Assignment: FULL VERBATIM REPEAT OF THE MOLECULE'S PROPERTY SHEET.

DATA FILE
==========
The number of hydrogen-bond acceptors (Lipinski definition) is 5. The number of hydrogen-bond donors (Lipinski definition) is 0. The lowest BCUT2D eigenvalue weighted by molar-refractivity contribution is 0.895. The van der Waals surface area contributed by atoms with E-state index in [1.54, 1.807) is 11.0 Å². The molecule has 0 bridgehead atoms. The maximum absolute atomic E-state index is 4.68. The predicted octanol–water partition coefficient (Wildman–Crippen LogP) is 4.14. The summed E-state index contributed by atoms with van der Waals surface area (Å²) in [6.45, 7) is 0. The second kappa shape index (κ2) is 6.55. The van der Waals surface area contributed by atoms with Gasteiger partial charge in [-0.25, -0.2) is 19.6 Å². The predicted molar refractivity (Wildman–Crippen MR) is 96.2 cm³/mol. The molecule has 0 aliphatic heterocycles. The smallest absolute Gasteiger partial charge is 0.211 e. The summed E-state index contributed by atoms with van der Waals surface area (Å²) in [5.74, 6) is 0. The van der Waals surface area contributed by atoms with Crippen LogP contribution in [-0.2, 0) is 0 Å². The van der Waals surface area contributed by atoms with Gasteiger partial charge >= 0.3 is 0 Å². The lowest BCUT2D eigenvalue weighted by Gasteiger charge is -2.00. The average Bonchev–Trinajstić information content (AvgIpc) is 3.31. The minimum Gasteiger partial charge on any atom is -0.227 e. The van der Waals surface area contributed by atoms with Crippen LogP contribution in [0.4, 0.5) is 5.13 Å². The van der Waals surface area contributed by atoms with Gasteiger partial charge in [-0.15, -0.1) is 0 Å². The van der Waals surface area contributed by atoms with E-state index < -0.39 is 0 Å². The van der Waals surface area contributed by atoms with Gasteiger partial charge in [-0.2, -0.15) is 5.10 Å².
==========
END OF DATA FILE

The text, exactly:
The number of hydrogen-bond acceptors (Lipinski definition) is 5. The number of hydrogen-bond donors (Lipinski definition) is 0. The lowest BCUT2D eigenvalue weighted by molar-refractivity contribution is 0.895. The van der Waals surface area contributed by atoms with E-state index in [1.54, 1.807) is 11.0 Å². The molecule has 0 bridgehead atoms. The maximum absolute atomic E-state index is 4.68. The predicted octanol–water partition coefficient (Wildman–Crippen LogP) is 4.14. The summed E-state index contributed by atoms with van der Waals surface area (Å²) in [6.45, 7) is 0. The second kappa shape index (κ2) is 6.55. The van der Waals surface area contributed by atoms with Gasteiger partial charge in [-0.25, -0.2) is 19.6 Å². The predicted molar refractivity (Wildman–Crippen MR) is 96.2 cm³/mol. The molecule has 0 aliphatic heterocycles. The smallest absolute Gasteiger partial charge is 0.211 e. The summed E-state index contributed by atoms with van der Waals surface area (Å²) in [5.74, 6) is 0. The van der Waals surface area contributed by atoms with Crippen LogP contribution in [-0.2, 0) is 0 Å². The van der Waals surface area contributed by atoms with Gasteiger partial charge >= 0.3 is 0 Å². The lowest BCUT2D eigenvalue weighted by Gasteiger charge is -2.00. The average Bonchev–Trinajstić information content (AvgIpc) is 3.31. The minimum Gasteiger partial charge on any atom is -0.227 e. The van der Waals surface area contributed by atoms with Crippen LogP contribution in [0.4, 0.5) is 5.13 Å². The van der Waals surface area contributed by atoms with Gasteiger partial charge in [-0.15, -0.1) is 0 Å². The van der Waals surface area contributed by atoms with E-state index < -0.39 is 0 Å². The van der Waals surface area contributed by atoms with Gasteiger partial charge in [-0.2, -0.15) is 5.10 Å².